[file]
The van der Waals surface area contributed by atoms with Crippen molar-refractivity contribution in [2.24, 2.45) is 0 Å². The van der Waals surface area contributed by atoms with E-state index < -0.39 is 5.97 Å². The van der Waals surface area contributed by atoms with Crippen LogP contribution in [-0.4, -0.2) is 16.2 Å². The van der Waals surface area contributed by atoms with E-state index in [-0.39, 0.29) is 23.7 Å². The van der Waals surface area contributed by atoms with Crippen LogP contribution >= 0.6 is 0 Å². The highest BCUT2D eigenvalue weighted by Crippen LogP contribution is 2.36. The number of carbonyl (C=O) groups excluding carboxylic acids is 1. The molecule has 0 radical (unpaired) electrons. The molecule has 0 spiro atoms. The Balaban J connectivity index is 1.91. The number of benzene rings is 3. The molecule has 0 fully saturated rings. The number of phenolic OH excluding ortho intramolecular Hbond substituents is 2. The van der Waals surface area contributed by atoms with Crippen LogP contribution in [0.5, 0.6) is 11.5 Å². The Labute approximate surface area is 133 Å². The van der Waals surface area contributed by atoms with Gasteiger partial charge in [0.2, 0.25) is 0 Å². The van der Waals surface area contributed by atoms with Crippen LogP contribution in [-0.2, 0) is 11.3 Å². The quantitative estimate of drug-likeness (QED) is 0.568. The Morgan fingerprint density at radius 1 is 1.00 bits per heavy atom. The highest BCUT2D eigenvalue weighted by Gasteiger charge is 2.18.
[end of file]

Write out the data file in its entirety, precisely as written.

The van der Waals surface area contributed by atoms with Crippen molar-refractivity contribution in [2.24, 2.45) is 0 Å². The van der Waals surface area contributed by atoms with E-state index < -0.39 is 5.97 Å². The van der Waals surface area contributed by atoms with Crippen LogP contribution in [-0.4, -0.2) is 16.2 Å². The van der Waals surface area contributed by atoms with E-state index in [-0.39, 0.29) is 23.7 Å². The van der Waals surface area contributed by atoms with Crippen LogP contribution >= 0.6 is 0 Å². The highest BCUT2D eigenvalue weighted by Crippen LogP contribution is 2.36. The number of carbonyl (C=O) groups excluding carboxylic acids is 1. The molecule has 0 radical (unpaired) electrons. The molecule has 0 spiro atoms. The Balaban J connectivity index is 1.91. The number of benzene rings is 3. The molecule has 0 fully saturated rings. The number of phenolic OH excluding ortho intramolecular Hbond substituents is 2. The van der Waals surface area contributed by atoms with Crippen LogP contribution in [0.5, 0.6) is 11.5 Å². The Labute approximate surface area is 133 Å². The van der Waals surface area contributed by atoms with Gasteiger partial charge in [0.2, 0.25) is 0 Å². The van der Waals surface area contributed by atoms with Crippen LogP contribution in [-0.2, 0) is 11.3 Å². The quantitative estimate of drug-likeness (QED) is 0.568. The Morgan fingerprint density at radius 1 is 1.00 bits per heavy atom. The highest BCUT2D eigenvalue weighted by Gasteiger charge is 2.18.